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There are countless books about how to establish effective business communications, but I sometimes think George Bernard Shaw got it best when he wrote, “The single biggest problem in communication is the illusion that it has taken place.”
It would be nice to think that any time an official memo, blog, video post, or website article is published, everybody rushes to hear it and totally absorbs the information.
Nice, but unlikely.
The truth is, not everyone is as fascinated by corporate missives as leaders might like to think, and even those who do receive the communication filter it through the lens of their own experience and current situation. An email about long-term strategy isn’t as relevant to people who feel they are treading rising flood waters, even if the plan includes a state-of-the-art flood management system.
Communication implies a back-and-forth, talk-listen-respond cycle through which meaning is layered on, like house paint, until everything is thoroughly covered. It takes patience. It takes time. And it takes going over more than once.
Most companies rely on surveys to understand what’s top of mind with their employees, customers and business partners. I’m sure many of us procrastinate when we get a company survey, but in a large enterprise with offices spread all over the globe, it is often our best tool. At the very least, a survey helps set the agenda for a plan to address the points raised, along with a supporting communications plan.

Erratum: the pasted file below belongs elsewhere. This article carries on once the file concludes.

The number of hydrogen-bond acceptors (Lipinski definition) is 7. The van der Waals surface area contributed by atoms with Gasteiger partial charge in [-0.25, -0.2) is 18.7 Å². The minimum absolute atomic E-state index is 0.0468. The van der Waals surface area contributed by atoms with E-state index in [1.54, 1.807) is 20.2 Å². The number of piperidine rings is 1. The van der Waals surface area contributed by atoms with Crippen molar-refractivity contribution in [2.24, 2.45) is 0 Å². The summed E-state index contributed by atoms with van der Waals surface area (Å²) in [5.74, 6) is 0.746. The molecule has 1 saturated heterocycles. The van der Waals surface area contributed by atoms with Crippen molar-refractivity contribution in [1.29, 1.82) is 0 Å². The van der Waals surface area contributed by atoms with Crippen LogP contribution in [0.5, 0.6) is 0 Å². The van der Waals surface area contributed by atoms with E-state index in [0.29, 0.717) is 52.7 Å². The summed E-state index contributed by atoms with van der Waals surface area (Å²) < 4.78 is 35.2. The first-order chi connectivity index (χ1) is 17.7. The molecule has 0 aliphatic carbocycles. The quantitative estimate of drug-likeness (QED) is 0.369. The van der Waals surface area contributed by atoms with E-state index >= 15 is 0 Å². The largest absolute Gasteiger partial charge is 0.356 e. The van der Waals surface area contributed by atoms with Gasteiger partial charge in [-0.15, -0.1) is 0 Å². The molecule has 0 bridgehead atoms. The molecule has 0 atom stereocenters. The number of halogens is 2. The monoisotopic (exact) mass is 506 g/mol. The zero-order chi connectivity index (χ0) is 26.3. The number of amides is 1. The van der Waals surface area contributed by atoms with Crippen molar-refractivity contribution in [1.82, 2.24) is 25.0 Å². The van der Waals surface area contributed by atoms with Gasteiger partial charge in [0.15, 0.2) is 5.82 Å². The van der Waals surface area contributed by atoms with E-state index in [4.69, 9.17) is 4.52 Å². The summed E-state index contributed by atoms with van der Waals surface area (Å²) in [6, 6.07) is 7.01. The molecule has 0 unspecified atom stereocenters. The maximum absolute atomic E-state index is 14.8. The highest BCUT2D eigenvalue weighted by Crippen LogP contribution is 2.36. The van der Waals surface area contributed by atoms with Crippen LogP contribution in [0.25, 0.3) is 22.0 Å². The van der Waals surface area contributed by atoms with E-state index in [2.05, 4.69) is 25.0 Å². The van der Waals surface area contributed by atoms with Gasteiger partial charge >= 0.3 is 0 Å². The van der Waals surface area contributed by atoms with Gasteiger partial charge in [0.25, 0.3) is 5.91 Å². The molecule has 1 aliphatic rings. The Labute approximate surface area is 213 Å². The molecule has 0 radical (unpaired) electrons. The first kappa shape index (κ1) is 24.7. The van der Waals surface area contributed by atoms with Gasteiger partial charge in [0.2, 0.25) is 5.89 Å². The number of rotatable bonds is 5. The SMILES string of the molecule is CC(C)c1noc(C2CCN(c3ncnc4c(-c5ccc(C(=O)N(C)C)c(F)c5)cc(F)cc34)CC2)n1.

At Freeman, we have been going through an organizational realignment, there is a greater need than ever to understand what our people understand and identify those points where there is still confusion. It is literally true that the things that are top-of-mind with our people are the very things we want to focus on as leaders. In just the past few months, based on surveys, we’ve issued official position papers and posted (on our internal website) articles, FAQs, and even videos addressing the most common questions. But it’s still not enough.
Recently, top Freeman officers and I held smaller meetings — Freeman Exchanges — with people in field offices to understand what’s top of mind with them. Although this takes a while to get through, it’s my favorite way to communicate. Nothing beats face-to-face. Nothing is as satisfying as being able to answer a question directly and know, by watching the person’s face, that they have heard and understood the answer, even if it’s not what they wanted to hear. And even more important, I value the opportunity to hear what people want to tell me — even if it’s not what I want to hear.
If I’ve learned anything from the many wise people it’s been my privilege to work with, it’s that leadership is listening. That comes first. Only then can we work together to find a solution, build a strategy and execute the plan. There’s an inherent reciprocity here, too. As leaders, we need to ask people what’s top of mind and listen to what they’re telling us. And as members of the larger team, we need to voice our concerns in a constructive way that helps formulate the plan.
That’s the trick with communication — it only works when it’s two-way. We all need to contribute. And we all need to stop talking long enough to listen.
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